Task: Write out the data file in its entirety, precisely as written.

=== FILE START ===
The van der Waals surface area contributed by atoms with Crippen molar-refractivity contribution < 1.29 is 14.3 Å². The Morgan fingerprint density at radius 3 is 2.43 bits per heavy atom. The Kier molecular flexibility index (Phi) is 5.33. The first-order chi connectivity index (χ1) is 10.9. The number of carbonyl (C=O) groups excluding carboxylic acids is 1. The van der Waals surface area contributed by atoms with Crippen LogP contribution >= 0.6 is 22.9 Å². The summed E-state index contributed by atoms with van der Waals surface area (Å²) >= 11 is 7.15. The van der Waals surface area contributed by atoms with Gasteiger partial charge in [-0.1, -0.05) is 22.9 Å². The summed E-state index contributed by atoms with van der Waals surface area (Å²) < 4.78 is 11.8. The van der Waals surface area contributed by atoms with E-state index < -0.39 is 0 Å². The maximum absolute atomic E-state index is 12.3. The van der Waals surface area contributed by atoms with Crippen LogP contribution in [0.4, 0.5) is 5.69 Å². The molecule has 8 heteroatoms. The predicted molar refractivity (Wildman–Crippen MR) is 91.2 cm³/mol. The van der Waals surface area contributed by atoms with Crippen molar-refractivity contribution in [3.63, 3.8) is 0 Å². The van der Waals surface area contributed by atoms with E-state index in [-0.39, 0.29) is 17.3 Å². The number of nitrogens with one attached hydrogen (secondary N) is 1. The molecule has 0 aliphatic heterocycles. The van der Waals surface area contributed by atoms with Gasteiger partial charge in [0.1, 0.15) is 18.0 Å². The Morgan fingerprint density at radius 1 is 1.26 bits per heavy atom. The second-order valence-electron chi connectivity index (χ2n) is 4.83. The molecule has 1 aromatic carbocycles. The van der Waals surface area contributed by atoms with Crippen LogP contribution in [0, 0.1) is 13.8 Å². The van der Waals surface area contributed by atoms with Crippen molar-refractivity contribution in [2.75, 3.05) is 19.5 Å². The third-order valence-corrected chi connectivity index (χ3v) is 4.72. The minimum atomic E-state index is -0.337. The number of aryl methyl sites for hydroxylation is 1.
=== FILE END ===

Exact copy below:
The van der Waals surface area contributed by atoms with Crippen molar-refractivity contribution < 1.29 is 14.3 Å². The Morgan fingerprint density at radius 3 is 2.43 bits per heavy atom. The Kier molecular flexibility index (Phi) is 5.33. The first-order chi connectivity index (χ1) is 10.9. The number of carbonyl (C=O) groups excluding carboxylic acids is 1. The van der Waals surface area contributed by atoms with Crippen LogP contribution >= 0.6 is 22.9 Å². The summed E-state index contributed by atoms with van der Waals surface area (Å²) >= 11 is 7.15. The van der Waals surface area contributed by atoms with Gasteiger partial charge in [-0.1, -0.05) is 22.9 Å². The summed E-state index contributed by atoms with van der Waals surface area (Å²) < 4.78 is 11.8. The van der Waals surface area contributed by atoms with E-state index < -0.39 is 0 Å². The maximum absolute atomic E-state index is 12.3. The van der Waals surface area contributed by atoms with Crippen LogP contribution in [0.4, 0.5) is 5.69 Å². The molecule has 8 heteroatoms. The predicted molar refractivity (Wildman–Crippen MR) is 91.2 cm³/mol. The van der Waals surface area contributed by atoms with Crippen molar-refractivity contribution in [3.63, 3.8) is 0 Å². The van der Waals surface area contributed by atoms with E-state index in [-0.39, 0.29) is 17.3 Å². The number of nitrogens with one attached hydrogen (secondary N) is 1. The molecule has 0 aliphatic heterocycles. The van der Waals surface area contributed by atoms with Gasteiger partial charge in [0.1, 0.15) is 18.0 Å². The Morgan fingerprint density at radius 1 is 1.26 bits per heavy atom. The second-order valence-electron chi connectivity index (χ2n) is 4.83. The molecule has 1 aromatic carbocycles. The van der Waals surface area contributed by atoms with Crippen LogP contribution in [0, 0.1) is 13.8 Å². The van der Waals surface area contributed by atoms with Crippen molar-refractivity contribution in [2.75, 3.05) is 19.5 Å². The third-order valence-corrected chi connectivity index (χ3v) is 4.72. The minimum atomic E-state index is -0.337. The number of aryl methyl sites for hydroxylation is 1.